"The only clear division between how the war.
Was experienced was geographic.
With a conventional war with the NVA.
North of the Hai Van Pass.
And a guerrilla war against the VC.
South of the Hai Van Pass.
Even that distinction eventually fell away."
"Under pinning everything was the question.
Of why America was fighting the war.
It is true there was a flawed contemporary vision.
Of a monolithic communism.
Marching toward world domination.
Flawed because we could not see.
The nationalistic cracks.
In global communism movement."
"We seemed to have no overarching political counter-plan.
At least not one with a clear strategy for victory.
Our only definition of success.
Was to keep the enemy from winning.
It was a recipe for failure."
"The Vietnam War was unlike almost all of America's wars.
In thirty-five years after it ended the story.
Of how, or even why, we fought it baffles historians.
However, the war was very much like other wars.
On more primal level, at one time the men.
And a few women, who fought in Vietnam.
Had one crystal clear vision.
Of why they were there.
It was because fate had cast them.
All together, eye deep in hell.
They needed each other.
As they never would again in this world."
"To add to its other ambiguities, the Vietnam War.
Is quite poorly documented at the operational level.
The common perception of the military.
Is that they are obsessive compilers.
Of documentation and paperwork.
That much is true, and there is a form.
And a process for everything.
Often, though, the executors of the process.
Are nineteen-year old clerks.
Who don't want to be there.
Supervised by harried staff officers.
With too much to do.
This alliance records everything.
Then at various intervals.
They burn the records."
"For Vietnam, the greatest complication.
Is the loss of any sense of time.
For the combat troops.
Vietnam was a mentally paralyzing series.
Of the same battles fought over the same ground.
Against the same enemy units."
If we were to change a few words; were its Vietnam to Iraq or Afghanistan.
Might it also be true?
In the words of another veteran of Vietnam; I apologize to the veterans of WW II and Korea because they could not fix our war in Vietnam.
No more than we can fix this one (Iraq).
Leaving those veterans of Iraq thinking why did we allow it to happen to them.
Many a day; I would think, was it worth all we suffered in Vietnam?
Will there be a why, other that we were opposing world communism?
Than to have our hands tied with silly rules of engagement.
Made our war the supreme folly of all time.
Well, it just three days till 18 October, time to think back to a time, not a place.
Maybe, we were lucky in a way, some of the NVA units that were based in the area of Operation Medina.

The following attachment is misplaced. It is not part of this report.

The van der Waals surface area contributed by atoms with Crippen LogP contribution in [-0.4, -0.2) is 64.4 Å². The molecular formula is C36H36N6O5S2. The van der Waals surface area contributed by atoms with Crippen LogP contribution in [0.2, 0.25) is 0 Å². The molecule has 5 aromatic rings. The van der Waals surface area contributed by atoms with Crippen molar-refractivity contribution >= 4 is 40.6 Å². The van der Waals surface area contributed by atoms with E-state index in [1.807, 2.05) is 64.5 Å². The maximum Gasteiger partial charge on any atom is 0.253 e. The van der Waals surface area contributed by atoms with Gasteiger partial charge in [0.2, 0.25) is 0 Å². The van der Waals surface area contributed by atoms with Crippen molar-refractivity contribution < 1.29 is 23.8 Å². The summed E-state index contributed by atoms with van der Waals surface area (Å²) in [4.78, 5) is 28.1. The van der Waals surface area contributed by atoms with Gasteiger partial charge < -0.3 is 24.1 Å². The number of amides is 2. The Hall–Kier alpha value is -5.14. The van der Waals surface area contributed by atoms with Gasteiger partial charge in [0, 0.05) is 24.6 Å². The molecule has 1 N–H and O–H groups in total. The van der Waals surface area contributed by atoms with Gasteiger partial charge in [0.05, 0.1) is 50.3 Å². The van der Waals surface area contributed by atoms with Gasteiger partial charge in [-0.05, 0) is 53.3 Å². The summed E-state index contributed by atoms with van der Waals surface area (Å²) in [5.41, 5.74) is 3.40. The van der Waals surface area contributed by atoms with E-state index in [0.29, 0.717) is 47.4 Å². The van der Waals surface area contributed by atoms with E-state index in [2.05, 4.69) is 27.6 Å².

May have been moving to a location for Tet of 1968.
Operation Medina, being so close to Tet of 1968, it's hardly noticed.
The deaths of this operation, are very few measured against the battles of World War II.
And the side of mercy by Marines of Golf 2/1 is only known to those of us that were part of Operation Medina.
It's not even part of the history of the Vietnam War.
Lately, I was watching a PBS program; The Most Dangerous Man In America; Daniel Ellsberg USMC.
Yes, he was a Marine officer, and the one that made available the 'Pentagon Papers.
He stated that in 1965, over 1000 officers or enlisted knew about all the lies.
That got us into Vietnam, starting with Truman to LBJ.
But none had the courage to speak up.
Are all those names on the Vietnam Memorial, including all those of Operation Medina because some lacked in courage?
A Marine friend R.M 'Cook' Barela; once wrote;
"We fought for democracy and for a dream.
That was obtainable by the people of Vietnam.
We felt honored to have served our country,
To have been given the opportunity in life.
To be more than a witness to history.
If we failed,
It was not because we did not do our duty,
It was because others entrusted,
With higher responsibilities,
Failed to do theirs."
Some failed in their duty by not speaking up about what they knew.
If Daniel Ellsberg is telling us the truth, he also outspoken on our war in Iraq.
Much like a Marine buddy of mine, Bill Ojala USMC, google that name.
And you will see he was against our war in Vietnam.
You would think, that I would not want to do anything with Bill.
He was well past his time for serving, he was trying to fix our war, not trying to dodge serving.
A good number of us veterans of Vietnam, are looking out to serve these new veterans of Iraq and Afghanistan just like Bill Ojala.